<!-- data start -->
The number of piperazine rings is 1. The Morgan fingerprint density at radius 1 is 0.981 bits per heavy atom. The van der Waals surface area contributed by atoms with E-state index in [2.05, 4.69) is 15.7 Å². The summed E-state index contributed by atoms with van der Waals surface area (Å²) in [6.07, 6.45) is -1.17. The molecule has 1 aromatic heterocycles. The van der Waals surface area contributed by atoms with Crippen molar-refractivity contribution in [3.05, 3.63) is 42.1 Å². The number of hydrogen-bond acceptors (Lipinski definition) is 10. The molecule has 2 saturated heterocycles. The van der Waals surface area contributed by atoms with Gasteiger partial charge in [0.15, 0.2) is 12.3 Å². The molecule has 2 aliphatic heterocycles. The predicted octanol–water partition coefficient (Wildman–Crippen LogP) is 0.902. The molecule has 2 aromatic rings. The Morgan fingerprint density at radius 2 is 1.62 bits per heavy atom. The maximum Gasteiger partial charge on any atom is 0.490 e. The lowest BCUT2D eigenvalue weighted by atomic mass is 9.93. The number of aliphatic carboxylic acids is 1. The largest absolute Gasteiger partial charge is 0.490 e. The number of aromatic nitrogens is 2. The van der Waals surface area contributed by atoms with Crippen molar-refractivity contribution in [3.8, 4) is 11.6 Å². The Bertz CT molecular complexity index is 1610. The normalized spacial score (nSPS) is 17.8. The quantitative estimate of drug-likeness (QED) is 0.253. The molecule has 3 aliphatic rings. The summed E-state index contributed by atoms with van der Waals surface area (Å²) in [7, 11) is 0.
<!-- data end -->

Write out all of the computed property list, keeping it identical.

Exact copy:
The number of piperazine rings is 1. The Morgan fingerprint density at radius 1 is 0.981 bits per heavy atom. The van der Waals surface area contributed by atoms with E-state index in [2.05, 4.69) is 15.7 Å². The summed E-state index contributed by atoms with van der Waals surface area (Å²) in [6.07, 6.45) is -1.17. The molecule has 1 aromatic heterocycles. The van der Waals surface area contributed by atoms with Crippen molar-refractivity contribution in [3.05, 3.63) is 42.1 Å². The number of hydrogen-bond acceptors (Lipinski definition) is 10. The molecule has 2 saturated heterocycles. The van der Waals surface area contributed by atoms with Gasteiger partial charge in [0.15, 0.2) is 12.3 Å². The molecule has 2 aliphatic heterocycles. The predicted octanol–water partition coefficient (Wildman–Crippen LogP) is 0.902. The molecule has 2 aromatic rings. The Morgan fingerprint density at radius 2 is 1.62 bits per heavy atom. The maximum Gasteiger partial charge on any atom is 0.490 e. The lowest BCUT2D eigenvalue weighted by atomic mass is 9.93. The number of aliphatic carboxylic acids is 1. The largest absolute Gasteiger partial charge is 0.490 e. The number of aromatic nitrogens is 2. The van der Waals surface area contributed by atoms with Crippen molar-refractivity contribution in [3.8, 4) is 11.6 Å². The Bertz CT molecular complexity index is 1610. The normalized spacial score (nSPS) is 17.8. The quantitative estimate of drug-likeness (QED) is 0.253. The molecule has 3 aliphatic rings. The summed E-state index contributed by atoms with van der Waals surface area (Å²) in [7, 11) is 0.